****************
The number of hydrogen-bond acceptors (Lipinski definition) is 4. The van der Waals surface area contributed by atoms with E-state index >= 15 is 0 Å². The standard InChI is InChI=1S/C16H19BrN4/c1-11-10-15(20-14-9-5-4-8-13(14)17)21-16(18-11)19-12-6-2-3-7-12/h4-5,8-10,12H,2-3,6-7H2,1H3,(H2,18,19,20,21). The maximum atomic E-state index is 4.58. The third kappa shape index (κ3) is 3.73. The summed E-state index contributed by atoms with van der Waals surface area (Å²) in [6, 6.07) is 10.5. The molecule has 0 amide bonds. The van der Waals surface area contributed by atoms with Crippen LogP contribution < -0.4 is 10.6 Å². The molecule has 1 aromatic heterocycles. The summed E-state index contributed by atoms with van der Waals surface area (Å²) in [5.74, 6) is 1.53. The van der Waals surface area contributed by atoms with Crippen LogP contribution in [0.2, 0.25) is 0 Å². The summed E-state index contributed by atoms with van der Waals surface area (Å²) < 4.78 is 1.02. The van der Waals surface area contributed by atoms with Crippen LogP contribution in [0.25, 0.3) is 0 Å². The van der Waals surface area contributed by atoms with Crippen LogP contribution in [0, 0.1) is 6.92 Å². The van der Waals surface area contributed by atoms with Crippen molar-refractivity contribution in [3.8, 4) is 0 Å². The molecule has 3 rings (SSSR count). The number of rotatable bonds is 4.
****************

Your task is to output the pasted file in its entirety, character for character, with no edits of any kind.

The number of hydrogen-bond acceptors (Lipinski definition) is 4. The van der Waals surface area contributed by atoms with E-state index >= 15 is 0 Å². The standard InChI is InChI=1S/C16H19BrN4/c1-11-10-15(20-14-9-5-4-8-13(14)17)21-16(18-11)19-12-6-2-3-7-12/h4-5,8-10,12H,2-3,6-7H2,1H3,(H2,18,19,20,21). The maximum atomic E-state index is 4.58. The third kappa shape index (κ3) is 3.73. The summed E-state index contributed by atoms with van der Waals surface area (Å²) in [6, 6.07) is 10.5. The molecule has 0 amide bonds. The van der Waals surface area contributed by atoms with Crippen LogP contribution < -0.4 is 10.6 Å². The molecule has 1 aromatic heterocycles. The summed E-state index contributed by atoms with van der Waals surface area (Å²) in [5.74, 6) is 1.53. The van der Waals surface area contributed by atoms with Crippen LogP contribution in [0.2, 0.25) is 0 Å². The summed E-state index contributed by atoms with van der Waals surface area (Å²) < 4.78 is 1.02. The van der Waals surface area contributed by atoms with Crippen LogP contribution in [0.25, 0.3) is 0 Å². The van der Waals surface area contributed by atoms with Crippen LogP contribution in [0, 0.1) is 6.92 Å². The van der Waals surface area contributed by atoms with Crippen molar-refractivity contribution in [3.8, 4) is 0 Å². The molecule has 3 rings (SSSR count). The number of rotatable bonds is 4.